February 7, 2001
On Inauguration day, President Bush became the first president to use the word “mosque” in an inaugural address. However, critics say his attempt to include all faiths was ruined by the ministers who prayed during the ceremony. Rev. Barry Lynn, executive director of Americans United for the Separation of Church and State, noted that Rev. Franklin Graham’s prayer asked God to give the President “the courage to say no to all that is contrary to Your statutes and holy law.” He believes Rev. Graham was putting God’s law above the nation’s and “in a secular society, that is wrong.” Declaring Jesus Christ’s name above all other names, Rev. Kirbyjon Caldwell also ruffled feathers of critics who say in doing so he was being “inappropriate and insensitive.” Rev. Caldwell defended his actions by saying it was not his “intent or desire to exclude or offend anyone,” and apologized if he had. He was invited by a fellow Christian to offer a prayer, and as a Christian who “revels in the right to express his religious freedom” he chose to pray in the name he always prays in.
Sexual Exploitation of Children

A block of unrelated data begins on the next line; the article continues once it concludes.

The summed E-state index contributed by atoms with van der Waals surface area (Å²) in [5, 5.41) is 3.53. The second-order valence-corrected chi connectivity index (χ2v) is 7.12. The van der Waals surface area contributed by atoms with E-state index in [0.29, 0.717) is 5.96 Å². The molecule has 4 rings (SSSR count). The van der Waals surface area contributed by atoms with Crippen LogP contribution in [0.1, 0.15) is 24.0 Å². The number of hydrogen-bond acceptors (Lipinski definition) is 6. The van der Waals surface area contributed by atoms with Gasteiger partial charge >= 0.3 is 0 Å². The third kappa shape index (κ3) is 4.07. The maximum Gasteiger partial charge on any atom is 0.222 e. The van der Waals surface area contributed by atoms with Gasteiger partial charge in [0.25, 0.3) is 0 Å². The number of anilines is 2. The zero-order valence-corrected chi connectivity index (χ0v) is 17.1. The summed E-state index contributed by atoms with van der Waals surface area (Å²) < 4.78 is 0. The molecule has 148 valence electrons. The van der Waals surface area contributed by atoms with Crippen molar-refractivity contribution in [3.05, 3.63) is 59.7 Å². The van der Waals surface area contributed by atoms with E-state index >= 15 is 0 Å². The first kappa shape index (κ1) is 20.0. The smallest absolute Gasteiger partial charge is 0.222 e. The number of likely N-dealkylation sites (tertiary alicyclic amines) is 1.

The general social agreement against the sexual abuse of children-specifically man-boy love-is gradually diminishing. Academic, therapeutic and literary interest groups, as well as magazines, journals and bookstores, are publicly displaying ideas that have, in the past, been inconceivable. An essay, published in the American Psychological Association’s (APA) Psychological Bulletin, “A Meta-Analytic Examination of Assumed Properties of Child Sexual Abuse Using College Samples” claims that “negative effects [of child sexual abuse] were neither pervasive nor typically intense, and that men reacted much less negatively than women.” The article criticizes the term [child sexual abuse] as an “indiscriminate” usage, and suggests instead that “a willing encounter with positive reactions” should be labeled “simply adult-child sex.” In an article in The Weekly Standard, “‘Pedophilia Chic’ Reconsidered: The Taboo against sex with children continues to erode,” Mary Eberstadt says, “Today instead of standing foursquare with the rest of the public against this evil (pedophilia), the gay rights movement appears divided. A few proclaim boys to be sexual fair game. Influential others disavow pedophilia per se, but tolerate its advocacy on the grounds of political solidarity with persecuted groups. Still others, in a relatively new development noted earlier, appear to have opted for a kind of anti-anti-pedophilia, according to which the ‘real’ problems for the movement are somehow Dr. Laura and the religious right, rather than the facts to which such critics draw attention: e.g., that efforts are being made to destigmatize the sexual exploitation of boy children; or that positive portrayals of ‘inter-generational sex,’ which are extremely rare in the rest of the culture, are not rare in gay literature and journalism.”